This year, there have been many notables passing within the entertainment and radio/TV industries. All have had the respective tributes and special reports garnered. Well earned, considering their impacts and legacies. Most notable, were two giants in the broadcasting industry, Paul Harvey and Walter Cronkite.
However, there is the occasion in which a local event so impacts the world, that the lightening strike is marked not only in the exact time of the event itself, but is recorded for posterity by the source available at the time.
An example of this was WLS reporter, Herb Morrison's May 6, 1937 spontaneous cry, "Oh, the humanities.." in witnessing the Hindenburg disaster. The name to the voice is oblivious, but the impact of the broadcast plays on for infinity.
Sam Pate, a local radio reporter for then KBOX Radio in Dallas, triggered volume knobs to be turned up by being the very first to bring real-time surreal awareness of the earth shaking event of the Kennedy assassination on November 22, 1963. That, by the words, ..."something has happened in the motorcade route...something has apparently happened in the motorcade..there has been a shooting in the motorcade...." in response to police dispatch traffic he was monitoring on the only live Dallas radio report of the motorcade in progress. All others that had been credited were breaking reports, after-the fact actualities that interrupted scheduled programming. (ie; Cronkite's oft replayed report of the death of JFK in his post-mortem tributes last month.)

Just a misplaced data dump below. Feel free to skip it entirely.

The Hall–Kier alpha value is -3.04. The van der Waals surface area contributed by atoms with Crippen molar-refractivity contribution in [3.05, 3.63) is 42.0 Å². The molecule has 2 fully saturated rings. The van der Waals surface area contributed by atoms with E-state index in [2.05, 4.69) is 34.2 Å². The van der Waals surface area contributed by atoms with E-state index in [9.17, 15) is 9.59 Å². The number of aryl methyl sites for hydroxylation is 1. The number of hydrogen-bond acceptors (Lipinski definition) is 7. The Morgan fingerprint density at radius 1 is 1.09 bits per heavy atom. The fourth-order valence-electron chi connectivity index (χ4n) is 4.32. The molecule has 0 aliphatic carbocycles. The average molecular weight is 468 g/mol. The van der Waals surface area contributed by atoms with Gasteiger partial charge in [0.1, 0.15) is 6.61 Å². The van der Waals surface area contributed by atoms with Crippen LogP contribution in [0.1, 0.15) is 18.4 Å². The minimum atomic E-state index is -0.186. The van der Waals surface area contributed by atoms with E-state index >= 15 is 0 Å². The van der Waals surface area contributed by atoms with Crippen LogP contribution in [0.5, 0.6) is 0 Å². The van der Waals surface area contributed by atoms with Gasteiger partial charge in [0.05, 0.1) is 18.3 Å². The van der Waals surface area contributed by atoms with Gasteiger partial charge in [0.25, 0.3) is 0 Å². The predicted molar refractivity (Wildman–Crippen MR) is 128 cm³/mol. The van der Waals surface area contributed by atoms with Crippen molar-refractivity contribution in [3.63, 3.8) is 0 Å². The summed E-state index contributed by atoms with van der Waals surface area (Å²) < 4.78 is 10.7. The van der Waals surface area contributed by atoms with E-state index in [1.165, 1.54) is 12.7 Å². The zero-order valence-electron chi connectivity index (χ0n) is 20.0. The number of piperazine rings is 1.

Sam Pate died August 3rd at age 77, after a long illness. His report lives forever.
Click here to listen to the report.